* Just to be clear, I don't think the SP is full of slavering wanna-be dictators. I think its full of people who will, in difficult situations and with the best of intentions, decide that democracy will have to wait. Well-meaning people, who think that, in times of crisis, its better to have decisions made by trained and knowledgable experts in revolution, rather than just anybody. Hard-working revolutionaries, who think that you can earn the right to rule by being hard-working.

author by How soon is nowpublication date Thu Dec 04, 2003 15:29author address author phone Report this post to the editors

This is a potentially interesting debate. The question has to be asked if the grassroots activism and huge anger directed against the Government in the anti bin tax campaign could find expression in a new political formation.

That the anti bin tax campaign is more than just a single issue campaign is clear. Local activists see the anti bin tax campaign as a movement for justice in the taxation system and readily contrast the Government's policies of stealth taxes, cutbacks and jailings for working class people to their tax breaks for big business and their kid gloves treatment of ansbacher crooks.

I don't think it would be too much of a stretch, in the context of the coming local elections, to pull together a left-wing, anti-cutbacks slate following an appeal to the membership of the anti bin tax campaign to get actively involved in building this left alternative.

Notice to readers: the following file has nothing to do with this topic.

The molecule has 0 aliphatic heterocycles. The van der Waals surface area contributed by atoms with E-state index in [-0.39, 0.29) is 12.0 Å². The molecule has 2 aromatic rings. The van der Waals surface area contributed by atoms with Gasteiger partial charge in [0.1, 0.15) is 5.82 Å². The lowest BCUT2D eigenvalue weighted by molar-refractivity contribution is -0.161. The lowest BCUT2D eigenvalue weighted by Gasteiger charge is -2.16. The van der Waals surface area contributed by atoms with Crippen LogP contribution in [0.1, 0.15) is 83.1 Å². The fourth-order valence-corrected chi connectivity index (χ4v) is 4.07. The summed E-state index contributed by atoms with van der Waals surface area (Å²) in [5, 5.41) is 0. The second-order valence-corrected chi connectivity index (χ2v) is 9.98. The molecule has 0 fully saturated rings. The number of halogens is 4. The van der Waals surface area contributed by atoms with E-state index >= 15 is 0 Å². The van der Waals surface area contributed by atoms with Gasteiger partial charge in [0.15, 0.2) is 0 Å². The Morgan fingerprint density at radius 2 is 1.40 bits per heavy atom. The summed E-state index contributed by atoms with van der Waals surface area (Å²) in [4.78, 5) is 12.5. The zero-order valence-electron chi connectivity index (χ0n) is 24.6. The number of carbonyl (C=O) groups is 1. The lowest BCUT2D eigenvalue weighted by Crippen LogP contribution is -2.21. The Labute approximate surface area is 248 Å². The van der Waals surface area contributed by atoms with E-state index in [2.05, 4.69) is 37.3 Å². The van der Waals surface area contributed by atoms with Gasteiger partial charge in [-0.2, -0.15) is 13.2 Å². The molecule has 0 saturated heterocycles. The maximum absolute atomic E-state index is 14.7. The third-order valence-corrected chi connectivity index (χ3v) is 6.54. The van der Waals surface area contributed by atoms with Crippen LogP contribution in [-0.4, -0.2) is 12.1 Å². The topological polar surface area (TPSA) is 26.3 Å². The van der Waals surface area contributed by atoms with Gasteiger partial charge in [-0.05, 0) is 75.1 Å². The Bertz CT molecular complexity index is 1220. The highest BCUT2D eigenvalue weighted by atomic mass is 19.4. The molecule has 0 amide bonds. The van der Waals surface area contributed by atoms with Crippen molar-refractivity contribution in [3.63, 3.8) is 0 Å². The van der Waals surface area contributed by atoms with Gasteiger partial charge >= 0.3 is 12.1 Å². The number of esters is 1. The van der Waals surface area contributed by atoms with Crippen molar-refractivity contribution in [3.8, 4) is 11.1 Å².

It is not possible to say where this alliance of activists so constituted could develop into an alternative political formation that would catch the immagination of broad sections of the working class. SB is right to say that if such movements develop to any great degree it is because of organic developments in the quality and tempo of the class struggle. No socialist propaganda group can wish such a movement into being.

However, is it not also true to say that with the anti bin tax campaign, an opportunity to build something that might have developed in the direction of a left alternative to the establishment parties was let slip by? The membership of the anti bin tax campaigns were never even asked what their opinions on building a new formation might be. How do we know that they wouldn't have had a very positive response?

Ultimately, the sectarianism currently blighting the left would make the building of a new political party very difficult- perhaps even constitute an insurmountable obstacle. Working class people would no doubt be turned off by the spectacle of each grouplet jockying for position in a new party.

The working class in Scotland have a socialist alternative to New labour. In France the LO and LCR have agreed to contst elections on a joint slate. The RC provides a left alternative in italy. There are suggestions that george galloway will move towards setting up a new formation in England.